Thursday, July 24, 2008

Coming Soon: Shakespeare Of, By, and For the People--Again!

Second Line Parade: A Culture of Philanthropy

This Sunday, as part of our 8th annual Deer Isle Jazz Festival with its special, expanded focus on New Orleans, we are hosting a traditional "second line" parade through downtown Stonington, along our working waterfront.

New Orleans' "second lines"--the dancers and celebrants who followed the mourners and brass bands in traditional New Orleans' funeral parades--are themselves the creatures of an important and unique part of New Orleans' culture: the Social Aid and Pleasure Clubs.

These neighborhood clubs are one of the engines that, pre-Katrina, gave New Orleans a uniquely African and community-based culture. As new development and regulations threaten their second line parades and other traditions, these organizations--and the unique jazz culture they support--are under siege.

The African tribal customs that landed in New Orleans as both a slave port and an important place where slaves could win their freedom (in what is today Congo Square) rested on the belief that a productive tribal member was a valued part of the tribe. In times of need or death, that member's family was taken care of. Because everything that tribal member did was for the care and benefit, not just of an individual family, but of the entire tribe. If a member killed an antelope, he or she would divide up the carcass so each tribal member could share. Members shared in the building of huts, or the digging of shallow rock shelters, rituals, and the defense of the tribe and more.

In New Orleans in the late 18th century, these social customs evolved among freed slaves into the first of the social aid and pleasure clubs, created to provide burial, funeral, and even crafts training services for the African-American community. The clubs are based on the principle originally taught in Africa: of coming together, especially in times of need, for the collective good.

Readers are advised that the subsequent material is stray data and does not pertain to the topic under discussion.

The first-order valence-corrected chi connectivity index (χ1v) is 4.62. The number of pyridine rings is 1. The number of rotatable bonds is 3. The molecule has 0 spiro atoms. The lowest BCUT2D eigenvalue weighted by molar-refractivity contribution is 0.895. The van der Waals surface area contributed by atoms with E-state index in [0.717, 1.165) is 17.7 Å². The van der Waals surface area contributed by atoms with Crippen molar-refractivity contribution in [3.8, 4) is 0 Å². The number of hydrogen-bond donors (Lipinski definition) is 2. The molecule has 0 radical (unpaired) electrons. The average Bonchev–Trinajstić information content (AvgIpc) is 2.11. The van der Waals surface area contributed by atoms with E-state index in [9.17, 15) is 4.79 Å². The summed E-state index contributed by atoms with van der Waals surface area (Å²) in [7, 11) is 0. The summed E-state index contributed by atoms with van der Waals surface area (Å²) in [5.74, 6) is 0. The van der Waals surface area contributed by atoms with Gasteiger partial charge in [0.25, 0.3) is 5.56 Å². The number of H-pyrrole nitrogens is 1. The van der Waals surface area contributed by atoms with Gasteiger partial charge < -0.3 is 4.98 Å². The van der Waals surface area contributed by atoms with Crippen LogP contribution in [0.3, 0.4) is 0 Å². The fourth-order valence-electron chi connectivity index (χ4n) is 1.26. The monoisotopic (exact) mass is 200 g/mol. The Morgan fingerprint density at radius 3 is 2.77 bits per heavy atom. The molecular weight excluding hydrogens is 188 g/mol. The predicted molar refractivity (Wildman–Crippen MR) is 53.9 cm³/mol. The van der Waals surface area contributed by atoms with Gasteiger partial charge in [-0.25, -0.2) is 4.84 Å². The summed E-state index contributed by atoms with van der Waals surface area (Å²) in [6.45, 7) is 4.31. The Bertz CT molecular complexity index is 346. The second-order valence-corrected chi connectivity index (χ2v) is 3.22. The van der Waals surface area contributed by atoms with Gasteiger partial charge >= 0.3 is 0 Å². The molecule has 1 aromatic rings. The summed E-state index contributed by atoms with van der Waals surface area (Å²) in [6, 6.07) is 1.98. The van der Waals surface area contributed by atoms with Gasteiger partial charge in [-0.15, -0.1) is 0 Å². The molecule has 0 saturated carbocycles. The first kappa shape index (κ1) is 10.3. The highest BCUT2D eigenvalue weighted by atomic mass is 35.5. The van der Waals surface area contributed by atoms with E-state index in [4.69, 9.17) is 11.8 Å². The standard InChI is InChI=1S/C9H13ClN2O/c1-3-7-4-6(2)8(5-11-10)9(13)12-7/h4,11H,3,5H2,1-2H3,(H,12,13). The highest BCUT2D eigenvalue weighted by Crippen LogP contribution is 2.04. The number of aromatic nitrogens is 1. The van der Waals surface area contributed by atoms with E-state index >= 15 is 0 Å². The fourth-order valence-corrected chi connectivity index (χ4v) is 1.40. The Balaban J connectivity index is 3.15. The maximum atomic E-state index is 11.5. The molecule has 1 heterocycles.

Here in coastal New England, we have churches and secular organizations--the Rebekahs, the Odd Fellows, the Masons, etc.--who take on many of the same functions. When someone is lost in a fishing accident, or injured in a car accident, we host bean suppers and post collection jars at the cash registers of local businesses.

New Orleans' social aid and pleasure clubs, and the musicians of the brass bands at the heart of their second line parades, are now at the forefront of trying to sustain traditional New Orleans' culture post-Katrina. In many ways for coastal Mainers, too, it is time to dig deep into our cultural traditions for the strength needed to collectively sustain communities whose unique legacies are under seige by money and development.

On this Sunday, July 27, at noon we'll have a chance to join forces--the Lobster Crackers' Social Aid & Pleasure Club, lead by New Orleans' Own Hot 8 Brass Band--and parade down Main Street and out onto the commerical fish pier, experiencing the rich tradition, power and celebration of a second line parade.

Art, Entertainment, and Outrage

All during this bright and shiny summer of recession and war, careening toward presidential conventions, I've been wondering: where is the outrage?

Then I saw the new Pixar/Disney, G rated animated film WALL-E.

And there was the outrage, packaged into a little trash compacting robot on a planet ruined by overconsuming humans and displayed for the eyes of the world, and especially children, to see.

Well done, Andrew Stanton (WALL-E's animator)--even if on national radio you did for some reason believe you had to maintain a division between art and politics, and deny any deeper motivations for your story crafting.

It's about time our kids--and us along with them--understand it is perfectly OK, indeed the RIGHT THING, to feel uncomfortable with the world around us: to be disturbed and, yes, outraged. After all, we've got a president and government that have driven our economy into ruin via policies that support and promote overconsumption--whether of oil or of bonus checks. These decisions are so defiant in their blatant self-servingness that I'm still not sure why we aren't all marching on Washington, D.C., and burning something every day.

I guess it is because, well, we are all too comfortable. And our entertainment system is geared, for the most part, to keep us that way. So that when we have a choice, in a community theater company, to choose between producing "Carousel," with its dark story of male-female relations, and something that simply makes us happy--we'll choose the latter. I can't tell you the number of times people have tried to dissaude us from producing a piece of theater or booking a film because, "It just isn't HAPPY." Yep. Right.

But not WALL-E. We had one smart and sensitive seven year old in the audience dissolve into tears and run from the theater the night we opened it. The vision it paints of our future is indeed grim, and that's a picture we don't want to look at. Because to really sit with the discomfort this movie--which, as 20th century Holocaust philosopher Hannah Arendt perceptively wrote mid-century, is more culture than entertainment--creates means we need to get off our theater seats and really make some change.

And real change is possibly even more difficult, more time consuming, to create than, well, real culture.

Leaving us all very uncomfortable indeed.